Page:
Like other shellfish, fresh mussels are a perishable product; use them as soon as possible after you buy or harvest them. And never buy mussels with chipped or broken shells, or opened mussels – they are not alive.
How to check if mussels are still alive?
Mussels are definitely something you want to buy the same day you make it. But how to say if the ones you’ve bought are dead or alive? Best case scenario is when they are closed – you don’t need to worry about them – they are alive. If any the mussels are little open, just tap them on the table and see if they will start shutting. If so, they are alive. I’ll say it again, throw away all that are chopped or broken or were wide open and would not close after tapping them.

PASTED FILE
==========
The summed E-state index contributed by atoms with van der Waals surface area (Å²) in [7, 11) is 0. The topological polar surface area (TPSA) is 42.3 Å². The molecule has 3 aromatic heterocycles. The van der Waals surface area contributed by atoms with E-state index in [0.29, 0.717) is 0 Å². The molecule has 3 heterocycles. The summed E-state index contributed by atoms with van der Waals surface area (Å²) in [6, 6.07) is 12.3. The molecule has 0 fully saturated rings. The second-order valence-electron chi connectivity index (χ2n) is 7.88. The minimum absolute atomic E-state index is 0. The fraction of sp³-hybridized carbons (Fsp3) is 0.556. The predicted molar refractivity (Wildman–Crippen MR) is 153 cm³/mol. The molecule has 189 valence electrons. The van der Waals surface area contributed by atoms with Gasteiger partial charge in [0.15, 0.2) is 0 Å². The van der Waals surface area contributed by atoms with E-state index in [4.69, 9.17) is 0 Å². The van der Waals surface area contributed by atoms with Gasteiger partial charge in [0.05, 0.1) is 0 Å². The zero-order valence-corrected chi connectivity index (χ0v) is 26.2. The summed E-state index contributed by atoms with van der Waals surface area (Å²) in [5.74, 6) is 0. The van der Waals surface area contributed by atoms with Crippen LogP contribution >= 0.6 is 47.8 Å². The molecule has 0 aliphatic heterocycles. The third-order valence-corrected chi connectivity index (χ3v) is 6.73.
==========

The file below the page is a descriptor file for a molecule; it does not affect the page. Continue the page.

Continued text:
After boiling them, do another inspection but this time throw away any that are not opened.
How to store fresh mussels (and keep them alive)?
Storing fresh mussels in your refrigerator with a damp paper towel will prolong the shelf life of the mussels for up to 3-4 days. The mussels will need plenty of open air to breathe, and you will have to remove them from any plastic bags to ensure that they can breathe.
Do not freeze them – mussels need to stay alive until you cook them.
How to clean mussels?
Before you cook them, you need to clean them. Rope-grown mussels are usually very clean, but mussels that have been dredged from the seabed will have barnacles on them and grit inside.
1. Place the mussels in the sink under cold running water. Soak them for 10-15 minutes just before you are going to cook them. This way, they will expel any sand, left inside the shell, while breathing.